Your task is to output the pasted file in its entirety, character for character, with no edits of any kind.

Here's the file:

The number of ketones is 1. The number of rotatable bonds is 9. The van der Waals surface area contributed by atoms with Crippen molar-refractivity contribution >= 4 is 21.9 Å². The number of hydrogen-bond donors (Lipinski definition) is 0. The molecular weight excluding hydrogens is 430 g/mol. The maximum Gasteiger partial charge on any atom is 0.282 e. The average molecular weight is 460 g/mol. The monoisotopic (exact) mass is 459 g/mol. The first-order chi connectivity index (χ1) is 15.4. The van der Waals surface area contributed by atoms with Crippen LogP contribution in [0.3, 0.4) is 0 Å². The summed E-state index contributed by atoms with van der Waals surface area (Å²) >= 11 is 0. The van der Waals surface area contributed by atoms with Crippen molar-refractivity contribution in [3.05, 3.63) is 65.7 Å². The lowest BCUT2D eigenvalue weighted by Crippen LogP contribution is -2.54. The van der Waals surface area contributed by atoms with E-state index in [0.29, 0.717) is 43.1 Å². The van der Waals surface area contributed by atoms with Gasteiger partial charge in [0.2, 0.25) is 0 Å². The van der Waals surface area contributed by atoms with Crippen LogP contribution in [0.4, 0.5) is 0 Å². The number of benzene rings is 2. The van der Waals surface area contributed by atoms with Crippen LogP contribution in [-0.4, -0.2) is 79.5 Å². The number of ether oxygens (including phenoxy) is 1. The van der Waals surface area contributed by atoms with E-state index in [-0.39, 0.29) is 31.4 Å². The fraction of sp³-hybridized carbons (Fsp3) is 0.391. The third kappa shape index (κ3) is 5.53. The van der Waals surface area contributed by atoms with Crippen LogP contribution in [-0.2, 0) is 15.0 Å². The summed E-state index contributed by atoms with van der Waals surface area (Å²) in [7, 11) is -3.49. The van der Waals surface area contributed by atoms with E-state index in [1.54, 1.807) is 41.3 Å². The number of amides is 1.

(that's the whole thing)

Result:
The number of ketones is 1. The number of rotatable bonds is 9. The van der Waals surface area contributed by atoms with Crippen molar-refractivity contribution >= 4 is 21.9 Å². The number of hydrogen-bond donors (Lipinski definition) is 0. The molecular weight excluding hydrogens is 430 g/mol. The maximum Gasteiger partial charge on any atom is 0.282 e. The average molecular weight is 460 g/mol. The monoisotopic (exact) mass is 459 g/mol. The first-order chi connectivity index (χ1) is 15.4. The van der Waals surface area contributed by atoms with Crippen LogP contribution in [0.3, 0.4) is 0 Å². The summed E-state index contributed by atoms with van der Waals surface area (Å²) >= 11 is 0. The van der Waals surface area contributed by atoms with Crippen molar-refractivity contribution in [3.05, 3.63) is 65.7 Å². The lowest BCUT2D eigenvalue weighted by Crippen LogP contribution is -2.54. The van der Waals surface area contributed by atoms with E-state index in [0.29, 0.717) is 43.1 Å². The van der Waals surface area contributed by atoms with Gasteiger partial charge in [0.2, 0.25) is 0 Å². The van der Waals surface area contributed by atoms with Crippen LogP contribution in [0.4, 0.5) is 0 Å². The number of benzene rings is 2. The van der Waals surface area contributed by atoms with Crippen LogP contribution in [-0.4, -0.2) is 79.5 Å². The number of ether oxygens (including phenoxy) is 1. The van der Waals surface area contributed by atoms with E-state index in [-0.39, 0.29) is 31.4 Å². The fraction of sp³-hybridized carbons (Fsp3) is 0.391. The third kappa shape index (κ3) is 5.53. The van der Waals surface area contributed by atoms with Crippen LogP contribution in [-0.2, 0) is 15.0 Å². The summed E-state index contributed by atoms with van der Waals surface area (Å²) in [7, 11) is -3.49. The van der Waals surface area contributed by atoms with E-state index in [1.54, 1.807) is 41.3 Å². The number of amides is 1.